Febrile thoughts…

It’s after four in the afternoon of my snow day, and I’m getting cabin fever. The walls are closing in around me. I spent the past ten minutes talking to sock puppets. Okay, that’s all a lie. I went to town to buy ingredients to make meatloaf. I feels it’s the perfect meal for a cold winter’s night, and frankly I’m sick of chili.

But while I sat here playing on my computer, scrolling through a few introvert-oriented Facebook pages, I had a thought. I’m an introvert. The thought of spending time with people exhausts me. I take my lunches alone when I’m at work, just so I can recuperate and face another half day dealing with customers and co-workers. That’s one reason writing appeals to me. It’s largely a solitary activity.

Here’s what I was thinking. I live in a small town of less than a thousand, where everyone pretty much knows everyone else, if not by name at least by appearance. I want to move to a large metropolitan city of well over a million. On the face of it, that sounds silly. One thousand is a lot less than one million+ people, why would I want to make that move?

Simple. It’s easy to be alone in a crowd where no one knows me. I can get lost in the crowd and mind my business. I’m a lot less likely to run into people I know and would rather avoid than I would in a much smaller town. What’s worse, I run into people here that recognize me, greet me by name, and I have no idea who they are. It’s embarrassing.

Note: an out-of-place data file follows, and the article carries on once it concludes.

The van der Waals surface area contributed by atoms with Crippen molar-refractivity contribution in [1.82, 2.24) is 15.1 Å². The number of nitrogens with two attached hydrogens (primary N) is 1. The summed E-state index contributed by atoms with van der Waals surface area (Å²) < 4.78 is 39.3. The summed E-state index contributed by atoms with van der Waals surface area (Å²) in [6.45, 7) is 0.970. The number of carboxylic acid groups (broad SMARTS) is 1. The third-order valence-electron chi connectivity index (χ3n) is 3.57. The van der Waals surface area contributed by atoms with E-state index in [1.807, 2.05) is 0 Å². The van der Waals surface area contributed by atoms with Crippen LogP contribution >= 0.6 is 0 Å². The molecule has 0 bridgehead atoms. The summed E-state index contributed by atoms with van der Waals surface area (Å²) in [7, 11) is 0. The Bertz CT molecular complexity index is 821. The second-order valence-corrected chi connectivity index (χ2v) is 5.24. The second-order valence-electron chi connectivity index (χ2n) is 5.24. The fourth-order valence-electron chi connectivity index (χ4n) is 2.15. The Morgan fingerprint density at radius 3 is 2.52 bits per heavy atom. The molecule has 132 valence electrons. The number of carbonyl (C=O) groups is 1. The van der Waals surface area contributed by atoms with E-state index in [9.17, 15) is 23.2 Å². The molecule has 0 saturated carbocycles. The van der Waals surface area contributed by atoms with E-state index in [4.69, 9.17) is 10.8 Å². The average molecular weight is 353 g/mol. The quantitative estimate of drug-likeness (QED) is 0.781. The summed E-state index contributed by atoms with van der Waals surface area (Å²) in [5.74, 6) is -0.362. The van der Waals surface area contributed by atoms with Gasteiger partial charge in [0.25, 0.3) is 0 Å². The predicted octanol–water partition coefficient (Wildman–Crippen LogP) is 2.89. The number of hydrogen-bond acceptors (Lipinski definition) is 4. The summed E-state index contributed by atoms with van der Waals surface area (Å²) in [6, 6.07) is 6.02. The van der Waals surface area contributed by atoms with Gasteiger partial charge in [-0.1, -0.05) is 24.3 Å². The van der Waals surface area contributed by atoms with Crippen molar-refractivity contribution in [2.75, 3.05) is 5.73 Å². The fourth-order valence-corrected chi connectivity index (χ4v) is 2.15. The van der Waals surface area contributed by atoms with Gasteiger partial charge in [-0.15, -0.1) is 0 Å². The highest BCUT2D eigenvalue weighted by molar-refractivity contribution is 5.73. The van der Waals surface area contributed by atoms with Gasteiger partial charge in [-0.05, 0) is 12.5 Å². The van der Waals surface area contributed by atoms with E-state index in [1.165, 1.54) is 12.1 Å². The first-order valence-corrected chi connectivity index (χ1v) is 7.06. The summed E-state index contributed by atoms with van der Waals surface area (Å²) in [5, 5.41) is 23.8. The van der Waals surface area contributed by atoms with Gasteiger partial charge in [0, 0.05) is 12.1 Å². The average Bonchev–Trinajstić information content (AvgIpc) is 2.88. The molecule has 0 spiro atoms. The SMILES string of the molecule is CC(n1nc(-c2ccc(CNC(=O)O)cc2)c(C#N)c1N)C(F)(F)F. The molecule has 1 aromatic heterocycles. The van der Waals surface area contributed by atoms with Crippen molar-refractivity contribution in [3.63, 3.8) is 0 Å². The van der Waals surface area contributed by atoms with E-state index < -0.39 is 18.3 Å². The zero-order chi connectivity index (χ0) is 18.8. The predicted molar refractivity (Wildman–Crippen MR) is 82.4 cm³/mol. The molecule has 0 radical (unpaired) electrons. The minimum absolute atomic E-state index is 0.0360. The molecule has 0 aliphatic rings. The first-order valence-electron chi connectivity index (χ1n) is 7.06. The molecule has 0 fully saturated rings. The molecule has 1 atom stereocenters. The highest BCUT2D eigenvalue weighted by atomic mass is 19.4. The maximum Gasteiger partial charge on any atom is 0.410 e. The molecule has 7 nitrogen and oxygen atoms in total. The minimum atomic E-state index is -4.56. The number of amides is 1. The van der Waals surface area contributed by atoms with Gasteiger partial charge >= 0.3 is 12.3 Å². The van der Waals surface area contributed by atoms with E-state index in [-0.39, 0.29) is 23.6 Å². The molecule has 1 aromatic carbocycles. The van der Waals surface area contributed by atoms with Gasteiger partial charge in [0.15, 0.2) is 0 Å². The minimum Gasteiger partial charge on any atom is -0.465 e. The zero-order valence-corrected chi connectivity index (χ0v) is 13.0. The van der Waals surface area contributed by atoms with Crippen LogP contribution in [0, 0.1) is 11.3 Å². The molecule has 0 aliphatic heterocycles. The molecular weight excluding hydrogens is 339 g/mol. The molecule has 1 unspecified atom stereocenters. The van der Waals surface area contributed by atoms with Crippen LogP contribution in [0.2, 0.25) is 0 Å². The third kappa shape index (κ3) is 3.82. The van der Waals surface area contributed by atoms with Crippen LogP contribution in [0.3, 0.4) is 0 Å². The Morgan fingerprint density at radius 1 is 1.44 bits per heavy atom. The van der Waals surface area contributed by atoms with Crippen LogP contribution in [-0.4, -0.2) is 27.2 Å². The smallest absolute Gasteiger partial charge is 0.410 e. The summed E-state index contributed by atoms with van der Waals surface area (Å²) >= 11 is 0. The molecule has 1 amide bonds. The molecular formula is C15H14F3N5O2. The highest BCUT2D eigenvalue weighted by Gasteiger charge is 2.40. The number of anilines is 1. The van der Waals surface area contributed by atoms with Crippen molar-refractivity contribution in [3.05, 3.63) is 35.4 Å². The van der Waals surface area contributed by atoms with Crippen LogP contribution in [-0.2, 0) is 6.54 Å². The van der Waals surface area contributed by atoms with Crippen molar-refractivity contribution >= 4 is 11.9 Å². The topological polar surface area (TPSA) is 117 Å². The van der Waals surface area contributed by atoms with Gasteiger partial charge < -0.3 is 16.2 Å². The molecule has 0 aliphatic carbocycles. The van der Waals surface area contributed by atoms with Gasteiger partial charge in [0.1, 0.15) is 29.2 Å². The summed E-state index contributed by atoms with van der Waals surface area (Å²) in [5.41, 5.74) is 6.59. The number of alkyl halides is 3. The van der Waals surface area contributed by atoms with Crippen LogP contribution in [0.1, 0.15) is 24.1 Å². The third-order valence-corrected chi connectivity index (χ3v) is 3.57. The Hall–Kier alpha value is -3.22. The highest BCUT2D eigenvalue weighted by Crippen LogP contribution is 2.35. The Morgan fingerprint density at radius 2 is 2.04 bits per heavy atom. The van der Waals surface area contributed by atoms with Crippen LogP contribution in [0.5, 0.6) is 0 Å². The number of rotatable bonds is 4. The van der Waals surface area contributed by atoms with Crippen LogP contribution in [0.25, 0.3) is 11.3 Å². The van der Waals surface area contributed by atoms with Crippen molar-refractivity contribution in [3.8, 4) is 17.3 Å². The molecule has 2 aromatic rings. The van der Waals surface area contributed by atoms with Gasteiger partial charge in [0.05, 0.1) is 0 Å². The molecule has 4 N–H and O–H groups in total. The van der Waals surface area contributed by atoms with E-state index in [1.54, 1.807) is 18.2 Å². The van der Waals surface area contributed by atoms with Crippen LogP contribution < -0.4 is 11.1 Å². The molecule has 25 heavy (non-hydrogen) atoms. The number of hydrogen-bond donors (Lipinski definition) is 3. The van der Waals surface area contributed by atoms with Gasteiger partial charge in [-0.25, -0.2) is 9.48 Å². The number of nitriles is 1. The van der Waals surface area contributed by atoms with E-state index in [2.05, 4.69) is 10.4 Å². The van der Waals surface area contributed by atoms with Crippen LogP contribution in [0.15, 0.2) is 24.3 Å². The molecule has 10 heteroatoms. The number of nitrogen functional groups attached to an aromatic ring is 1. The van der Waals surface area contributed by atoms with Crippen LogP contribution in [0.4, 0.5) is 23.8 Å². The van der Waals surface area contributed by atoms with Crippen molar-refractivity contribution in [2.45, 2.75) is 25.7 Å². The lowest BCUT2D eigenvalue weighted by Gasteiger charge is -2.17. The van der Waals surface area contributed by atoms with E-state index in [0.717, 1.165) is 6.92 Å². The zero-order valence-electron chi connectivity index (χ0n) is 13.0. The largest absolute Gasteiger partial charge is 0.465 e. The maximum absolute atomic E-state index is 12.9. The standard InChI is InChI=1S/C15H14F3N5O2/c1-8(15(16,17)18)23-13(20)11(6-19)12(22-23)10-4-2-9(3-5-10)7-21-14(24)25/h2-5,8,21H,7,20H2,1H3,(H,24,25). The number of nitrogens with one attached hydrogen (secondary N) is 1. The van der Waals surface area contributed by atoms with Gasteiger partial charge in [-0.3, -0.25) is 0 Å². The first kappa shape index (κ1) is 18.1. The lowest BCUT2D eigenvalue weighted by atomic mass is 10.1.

Just a cabin-fever induced thought from the mind of a man who’s about to make meatloaf. And mashed potatoes. I’m not a savage.

Lazy Day

It’s a bit of a lazy snow day. I haven’t done much except had breakfast, finished reading The Hitchhiker’s Guide to the Galaxy, and written a few simple book reviews on Amazon and Goodreads. I wrote my most scathing review to date. Want to see it? Okay, since you asked.

This is what I had to say about Home Depot: Profiles in Courage…

“Poorly written collection of stories that came across as a bitter ad hominem attack on people the author didn’t like. The book is neither clever nor humorous and was a complete waste of money. Do yourself a favor and steer clear.”

That’s the entirety of the review. It wasn’t eloquent of well written, but it is the truth. And I’m worried that my writing is bad!

What it did do is make me more determined to write a good story, write it well, and make it something people will want to read and share. That’s my goal. I know I repeat it a lot, but I have to pump myself up. In my head I hear Rob Schneider’s character from The Water Boy, “You can do it!”